Irritating hip or rotting femur?

Radiograph of Septic HipA 3 year old boy presents to the Emergency Department with a limp. He has been reluctant to weight bear on his right leg during the day and has a temperature of 37.9°C. Hip examination is painful. What clinical or laboratory tests could help discriminate between septic arthritis and transient synovitis?

Of course, you could just ring up orthopaedics and ask them to take him to theatre and wash out the hip – but you may not win many friends that way. How do you decide there is enough ‘clinical suspicion’ to make the call?

Well, you’re fortunate to have a team of orthopaedic surgeon and paediatrician have answered this question for you. [EDIT – Jan 2009]

If you can’t wait for their answer, you might want to post your own here though … [EDIT – Jan 2009] Or now you can read their thoughts here

(Image from the files of the Royal College of Surgeons, Edinburgh)

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  • Do his inflammatory markers. If they are normal, then you can probably afford to wait a day to see what happens. If they are markedly abnormal, then you will have to go for washout. Somewhere in between is the diagnostic aspirate.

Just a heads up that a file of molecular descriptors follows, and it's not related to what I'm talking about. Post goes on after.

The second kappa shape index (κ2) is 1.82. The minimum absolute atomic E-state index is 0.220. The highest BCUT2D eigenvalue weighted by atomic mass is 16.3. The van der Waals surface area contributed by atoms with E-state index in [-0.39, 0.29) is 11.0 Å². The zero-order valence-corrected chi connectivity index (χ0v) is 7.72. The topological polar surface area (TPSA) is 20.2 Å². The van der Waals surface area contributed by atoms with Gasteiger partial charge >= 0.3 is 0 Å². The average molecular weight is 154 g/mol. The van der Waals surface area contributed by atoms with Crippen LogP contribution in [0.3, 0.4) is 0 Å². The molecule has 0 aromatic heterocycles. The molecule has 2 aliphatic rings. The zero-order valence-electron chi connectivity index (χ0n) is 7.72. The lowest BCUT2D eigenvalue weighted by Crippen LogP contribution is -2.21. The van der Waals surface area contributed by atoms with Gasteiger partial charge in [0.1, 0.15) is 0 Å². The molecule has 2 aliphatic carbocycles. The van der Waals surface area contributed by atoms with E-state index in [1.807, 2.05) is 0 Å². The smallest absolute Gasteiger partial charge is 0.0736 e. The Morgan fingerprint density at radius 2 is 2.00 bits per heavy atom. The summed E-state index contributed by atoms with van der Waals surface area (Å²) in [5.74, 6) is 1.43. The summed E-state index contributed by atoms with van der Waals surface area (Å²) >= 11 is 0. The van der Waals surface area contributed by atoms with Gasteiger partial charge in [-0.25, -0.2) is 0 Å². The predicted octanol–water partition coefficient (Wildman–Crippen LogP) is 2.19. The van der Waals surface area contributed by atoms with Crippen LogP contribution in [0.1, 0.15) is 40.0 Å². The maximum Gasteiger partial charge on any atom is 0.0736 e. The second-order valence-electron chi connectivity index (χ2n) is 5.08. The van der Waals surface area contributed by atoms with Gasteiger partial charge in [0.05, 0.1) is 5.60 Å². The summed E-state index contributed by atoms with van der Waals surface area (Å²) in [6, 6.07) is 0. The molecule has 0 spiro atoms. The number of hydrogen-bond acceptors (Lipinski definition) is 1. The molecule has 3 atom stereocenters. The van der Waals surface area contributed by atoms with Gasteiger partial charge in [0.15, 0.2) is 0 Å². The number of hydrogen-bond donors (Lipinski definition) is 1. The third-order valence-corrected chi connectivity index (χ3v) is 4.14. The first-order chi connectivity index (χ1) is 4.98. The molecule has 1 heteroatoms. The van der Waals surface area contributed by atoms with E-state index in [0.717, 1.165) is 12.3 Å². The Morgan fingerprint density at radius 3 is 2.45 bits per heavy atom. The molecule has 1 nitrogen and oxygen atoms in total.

• Bob Phillips

    Does a CRP of 13 count as abnormal? What about 10, or 18? Is it all just a matter of how brave I’m feeling?

  • faisal subhani

    Orthpods always ask for a inflamatory markers , then if they have time, they will see the patient.
    Rely on your hidtory and clinical judgement,hips are more irritbale then septic.

  • Bob Phillips

    So is there any room for evidence (of a more scientific nature) in this discussion, or should we just rely on he fact that Orthos always ask about the CRP as enough for us? And yes, irritable hips are the majority. Just like the majority of tired, slightly pale kids are viral. Does this mean that the septic (or leukaemic) child doesn’t matter somehow, or that it’s OK to miss/delay the diagnosis?